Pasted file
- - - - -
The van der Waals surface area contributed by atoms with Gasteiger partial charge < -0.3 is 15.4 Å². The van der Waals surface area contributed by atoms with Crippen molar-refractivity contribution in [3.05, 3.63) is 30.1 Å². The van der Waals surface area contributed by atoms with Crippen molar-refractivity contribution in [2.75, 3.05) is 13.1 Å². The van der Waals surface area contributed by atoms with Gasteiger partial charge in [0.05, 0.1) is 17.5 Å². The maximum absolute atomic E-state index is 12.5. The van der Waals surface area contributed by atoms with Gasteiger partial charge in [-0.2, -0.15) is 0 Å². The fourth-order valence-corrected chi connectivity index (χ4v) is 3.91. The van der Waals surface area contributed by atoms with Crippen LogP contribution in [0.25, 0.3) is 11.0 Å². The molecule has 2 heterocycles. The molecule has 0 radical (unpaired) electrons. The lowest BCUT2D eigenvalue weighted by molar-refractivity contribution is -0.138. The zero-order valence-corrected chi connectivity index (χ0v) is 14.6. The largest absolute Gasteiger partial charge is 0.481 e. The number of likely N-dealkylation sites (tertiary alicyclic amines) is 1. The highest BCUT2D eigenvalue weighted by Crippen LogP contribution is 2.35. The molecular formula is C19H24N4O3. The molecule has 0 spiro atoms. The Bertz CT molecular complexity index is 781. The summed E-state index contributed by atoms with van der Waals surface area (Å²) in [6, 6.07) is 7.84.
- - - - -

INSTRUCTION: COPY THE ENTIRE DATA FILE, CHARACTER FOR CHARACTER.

The van der Waals surface area contributed by atoms with Gasteiger partial charge < -0.3 is 15.4 Å². The van der Waals surface area contributed by atoms with Crippen molar-refractivity contribution in [3.05, 3.63) is 30.1 Å². The van der Waals surface area contributed by atoms with Crippen molar-refractivity contribution in [2.75, 3.05) is 13.1 Å². The van der Waals surface area contributed by atoms with Gasteiger partial charge in [0.05, 0.1) is 17.5 Å². The maximum absolute atomic E-state index is 12.5. The van der Waals surface area contributed by atoms with Gasteiger partial charge in [-0.2, -0.15) is 0 Å². The fourth-order valence-corrected chi connectivity index (χ4v) is 3.91. The van der Waals surface area contributed by atoms with Crippen LogP contribution in [0.25, 0.3) is 11.0 Å². The molecule has 2 heterocycles. The molecule has 0 radical (unpaired) electrons. The lowest BCUT2D eigenvalue weighted by molar-refractivity contribution is -0.138. The zero-order valence-corrected chi connectivity index (χ0v) is 14.6. The largest absolute Gasteiger partial charge is 0.481 e. The number of likely N-dealkylation sites (tertiary alicyclic amines) is 1. The highest BCUT2D eigenvalue weighted by Crippen LogP contribution is 2.35. The molecular formula is C19H24N4O3. The molecule has 0 spiro atoms. The Bertz CT molecular complexity index is 781. The summed E-state index contributed by atoms with van der Waals surface area (Å²) in [6, 6.07) is 7.84.